Today is Wednesday and after several meetings and preparing for a workshop tonight I am powering away on some writing deadlines for academic-type articles etc. But, on Monday, I didn’t have time to finish the discussion on the pandemic trade-off between saving lives and protecting our material prosperity, particularly the future prosperity of the younger generations. And, just as it always is the case, the unfinished parts of the story I provided was picked up by a rather harsh critic. I chose not to make the comment public because while one of the points made was valid in part (as above), the general tenor was not a view I choose to publicise or give credence to. So today I will elaborate a little more because it also provides a lesson in data analysis, which many people would not really cotton onto straight away. And after we have mashed our brains on outliers etc, we can get funky with some music. Such is life on a Wednesday.

              Spread the word ...
                Read More

                Ex German Finance minister deliberately misses the point about the ECB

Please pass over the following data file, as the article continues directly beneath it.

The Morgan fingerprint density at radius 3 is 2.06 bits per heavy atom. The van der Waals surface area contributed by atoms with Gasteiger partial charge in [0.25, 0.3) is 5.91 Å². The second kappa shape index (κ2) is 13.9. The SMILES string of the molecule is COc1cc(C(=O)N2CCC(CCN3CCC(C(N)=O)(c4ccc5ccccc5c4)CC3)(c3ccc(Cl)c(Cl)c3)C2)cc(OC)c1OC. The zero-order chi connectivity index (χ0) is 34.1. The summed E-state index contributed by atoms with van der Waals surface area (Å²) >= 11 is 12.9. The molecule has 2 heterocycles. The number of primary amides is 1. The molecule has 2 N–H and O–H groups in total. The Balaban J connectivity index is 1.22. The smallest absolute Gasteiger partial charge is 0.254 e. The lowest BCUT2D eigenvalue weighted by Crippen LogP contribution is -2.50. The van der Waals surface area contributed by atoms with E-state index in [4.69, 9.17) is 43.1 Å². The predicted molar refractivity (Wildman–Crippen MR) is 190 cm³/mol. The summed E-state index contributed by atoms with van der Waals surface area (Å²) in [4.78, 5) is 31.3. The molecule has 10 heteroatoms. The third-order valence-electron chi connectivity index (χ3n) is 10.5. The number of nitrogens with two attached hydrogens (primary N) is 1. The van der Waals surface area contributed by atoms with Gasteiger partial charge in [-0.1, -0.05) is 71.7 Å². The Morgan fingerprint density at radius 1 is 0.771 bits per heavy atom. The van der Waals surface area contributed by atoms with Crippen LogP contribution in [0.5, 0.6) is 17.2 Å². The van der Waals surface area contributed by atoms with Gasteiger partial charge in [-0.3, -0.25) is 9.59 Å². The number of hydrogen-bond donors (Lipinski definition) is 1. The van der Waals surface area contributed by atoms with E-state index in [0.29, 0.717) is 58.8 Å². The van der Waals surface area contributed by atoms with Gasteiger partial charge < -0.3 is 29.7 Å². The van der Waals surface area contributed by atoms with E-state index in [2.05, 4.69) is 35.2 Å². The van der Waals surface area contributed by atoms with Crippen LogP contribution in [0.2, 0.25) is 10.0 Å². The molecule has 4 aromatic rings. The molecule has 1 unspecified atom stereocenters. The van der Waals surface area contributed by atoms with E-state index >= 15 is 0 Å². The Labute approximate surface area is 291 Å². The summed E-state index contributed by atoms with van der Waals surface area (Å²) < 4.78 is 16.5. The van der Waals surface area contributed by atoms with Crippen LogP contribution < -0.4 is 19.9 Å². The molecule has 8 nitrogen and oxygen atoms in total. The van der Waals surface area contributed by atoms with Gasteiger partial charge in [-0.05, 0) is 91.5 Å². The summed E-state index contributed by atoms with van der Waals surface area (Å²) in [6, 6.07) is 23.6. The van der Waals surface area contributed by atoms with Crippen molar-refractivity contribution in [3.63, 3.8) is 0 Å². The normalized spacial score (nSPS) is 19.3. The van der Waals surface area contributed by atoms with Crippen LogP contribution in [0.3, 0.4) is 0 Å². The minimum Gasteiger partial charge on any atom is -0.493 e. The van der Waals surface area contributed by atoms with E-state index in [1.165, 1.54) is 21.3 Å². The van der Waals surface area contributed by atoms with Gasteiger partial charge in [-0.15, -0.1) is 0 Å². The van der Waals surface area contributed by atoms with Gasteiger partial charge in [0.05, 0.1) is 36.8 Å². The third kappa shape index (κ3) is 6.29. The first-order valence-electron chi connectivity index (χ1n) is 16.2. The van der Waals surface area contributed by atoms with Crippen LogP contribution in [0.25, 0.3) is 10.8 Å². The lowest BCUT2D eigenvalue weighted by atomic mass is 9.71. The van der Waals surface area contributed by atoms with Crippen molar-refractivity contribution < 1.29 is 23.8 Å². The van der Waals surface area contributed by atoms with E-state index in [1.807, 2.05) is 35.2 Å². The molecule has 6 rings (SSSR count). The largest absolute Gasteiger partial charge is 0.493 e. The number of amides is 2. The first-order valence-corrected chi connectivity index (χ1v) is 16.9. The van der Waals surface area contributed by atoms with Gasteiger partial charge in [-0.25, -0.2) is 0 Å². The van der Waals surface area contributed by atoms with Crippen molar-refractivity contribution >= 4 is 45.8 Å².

The German daily business newspaper Handelsblatt published an interesting article last week (September 17, 2020) –
                Schäuble fordert Debatte über lockere Geldpolitik der EZB – which said that the former German Finance Minister and now President of the Bundestag was calling for a debate on the ECBs ‘loose’ monetary policy. He has circulated a letter and a discussion paper among the new discussion group within the Bundestag, created after the German Constitutional Court had ruled adversely in relation to the ECBs public asset purchase programs. The letter criticises the low interest rate policy of the ECB and the various asset purchase programs conducted by the ECB. It appears to be in denial with the state of affairs across Europe, which are heading catastrophic territory with the second wave of the virus gathering pace and authorities having to face the need for a second lockdown.